in recent years with the addition of two high-profile three-day summer
festivals: Lollapalooza and Pitchfork. The former needs little
introduction — Perry Farrell’s unexpectedly fruitful brainchild is,
almost undeniably, the inspiration for the explosion of summer fests
over the last two decades, a trend that has grown even more robust since
the turn of the century. Every weekend each summer now features at
least one festival worthy of audiences’ ears. The trend has even reached
Cincinnati, where Bunbury just finished its second successful year —
and shared a headliner with Pitchfork. (Whether outdoor settings, marked
by often difficult weather conditions and bright sunlight, is the best
way to experience the type of music offered at such festivals is a
Lollapalooza is, alongside behemoths Coachella and
Boonaroo, one of America’s biggest and best-attended summer fests,
boasting more than 130 artists and an audience in excess of 150,000.
Pitchfork, meanwhile, has quickly established itself as a singular
presence on the summer circuit, a discerningly curated endeavor that’s
an extension of the influential, taste-making webzine that runs it.
(Chicago-based Pitchfork.com took over the business side of the fest in
2006 after curating 2005’s initial gathering, which was then called the
Intonation Festival). Set in Union Park — a modest city-block space just
west of downtown Chicago — Pitchfork now features nearly 50 artists,
many of which are still unfamiliar to all but the most plugged-in Indie
music connoisseurs. (Ironically, as a champion of cutting-edge acts on
the way up, Pitchfork also serves as an early snapshot of future
This year’s Pitchfork, which ran July 19-21, offered one
of its most curious lineups to date, especially as it pertains to the
headliners, which included Bjork, Belle and Sebastian and, somewhat
controversially, R. Kelly. Sure, there were several typically
lesser-known acts on the bill, but almost all of them graced the Blue
Stage, the smallest of the fest’s three stages. Whether this year’s more
accessible bill might have been a reaction to last year’s fest, which
gave relatively high-profile slots to such interesting but largely
faceless artists as AraabMuzik, Purity Ring, The Field, Big K.R.I.T.,
Hot Chip and Chavez, among others, is anyone’s guess, but a realignment
of sorts from Pitchfork’s powers that be seems plausible.
More proof of a possible shift in booking philosophy:
There were more veteran acts than ever this year. Beyond the headliners,
each of which has been making music for more than two decades, there
was Wire, The Breeders, Swans, … And You Will Know Us By the Trail of
Dead, Low and Yo La Tengo. The only comparable 2012 act in terms of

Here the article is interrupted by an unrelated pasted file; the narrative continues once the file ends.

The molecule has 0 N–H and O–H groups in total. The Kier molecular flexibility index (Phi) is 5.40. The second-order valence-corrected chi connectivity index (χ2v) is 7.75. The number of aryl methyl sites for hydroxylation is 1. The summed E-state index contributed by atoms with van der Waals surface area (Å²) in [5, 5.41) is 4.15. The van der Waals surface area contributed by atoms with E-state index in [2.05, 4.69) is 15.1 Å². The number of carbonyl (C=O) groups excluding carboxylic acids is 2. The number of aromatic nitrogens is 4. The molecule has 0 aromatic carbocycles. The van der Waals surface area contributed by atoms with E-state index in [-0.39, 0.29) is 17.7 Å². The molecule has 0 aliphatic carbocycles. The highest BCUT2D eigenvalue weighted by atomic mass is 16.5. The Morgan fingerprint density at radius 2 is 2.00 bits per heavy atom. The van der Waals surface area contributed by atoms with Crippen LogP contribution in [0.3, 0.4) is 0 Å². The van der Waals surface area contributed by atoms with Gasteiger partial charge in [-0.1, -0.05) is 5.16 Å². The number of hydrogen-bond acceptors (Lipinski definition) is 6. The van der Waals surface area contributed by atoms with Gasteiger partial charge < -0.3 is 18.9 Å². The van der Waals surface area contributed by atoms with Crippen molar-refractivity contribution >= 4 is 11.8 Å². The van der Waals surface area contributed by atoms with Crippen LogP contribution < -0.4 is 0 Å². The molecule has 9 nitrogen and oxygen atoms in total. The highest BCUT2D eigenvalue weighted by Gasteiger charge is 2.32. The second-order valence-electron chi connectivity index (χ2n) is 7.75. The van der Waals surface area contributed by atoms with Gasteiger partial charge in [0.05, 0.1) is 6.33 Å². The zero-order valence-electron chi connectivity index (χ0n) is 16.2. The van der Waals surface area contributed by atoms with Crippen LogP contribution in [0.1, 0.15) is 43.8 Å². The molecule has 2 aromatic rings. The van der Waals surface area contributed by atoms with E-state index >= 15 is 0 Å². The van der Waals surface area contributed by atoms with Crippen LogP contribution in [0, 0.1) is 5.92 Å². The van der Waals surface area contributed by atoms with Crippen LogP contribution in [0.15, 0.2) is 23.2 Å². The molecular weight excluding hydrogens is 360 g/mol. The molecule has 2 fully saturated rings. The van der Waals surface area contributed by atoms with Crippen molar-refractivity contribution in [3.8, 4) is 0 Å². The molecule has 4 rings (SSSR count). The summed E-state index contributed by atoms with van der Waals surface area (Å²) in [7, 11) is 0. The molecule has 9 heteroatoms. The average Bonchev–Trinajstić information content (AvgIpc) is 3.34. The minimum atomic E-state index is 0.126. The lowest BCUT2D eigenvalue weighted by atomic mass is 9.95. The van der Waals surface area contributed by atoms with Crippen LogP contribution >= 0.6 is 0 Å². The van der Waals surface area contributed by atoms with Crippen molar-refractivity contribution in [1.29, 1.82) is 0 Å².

longevity — admittedly not the best gauge when it comes to creative
vitality, but we’re talking audience-drawers here — was Godspeed You
Black Emperor, which headlined along with Feist and Vampire Weekend. All
are solid acts, but none of them are likely to perk the senses of those
looking for a little “star power.” Enter Kelly, one of the era’s
preeminent hit-makers (more on that later).
As usual, many of Pitchfork 2013’s most interesting
artists emanated from the Blue Stage, which is the most intimate of the
fest’s three stages — the larger Green and Red stages (note the
refreshing lack of corporate branding, another sign of Pitchfork’s
discerning nature), which are but 50 yards (or so) apart, alternate acts
at the north end of Union Park, while Blue’s lineup overlaps with the
other two. Tucked into a tree-laden area of the park’s southwest corner,
the Blue Stage is something of a festival unto itself, its cozy
confines offering a break from the spacious, open-air spots where the
Green and Red reside.
Multiple Blue Stage artists delivered strong sets, including Frankie Rose, a former Dum Dum Girl whose latest album, Interstellar,
is a Synth Pop gem that wouldn’t sound out place alongside Beach House;
Mikal Cronin, a little ragamuffin of a guy whose latest album, MCII,
is a Power Pop keeper; Angel Olsen, whose Americana-flavored songs and
swoon-worthy voice and visage compelled much of the audience during her
late-afternoon slot; Metz, a Canadian trio coming to Cincy for this
year's MidPoint Music Festival in late September, whose terse songs
roared even more righteously in a live setting (think Nirvana on
fast-forward); Minnesota mainstays Low, who seemed oddly out of place
but still effective in the early evening light; and Trash Talk, a
Hardcore crew from Sacramento, Calif., whose long-haired frontman
delivered the funniest line of the fest after noticing a number of “old
people” in the relatively sparse Friday-afternoon crowd: “I like old
people. Old people make the world go around. They fucking had us and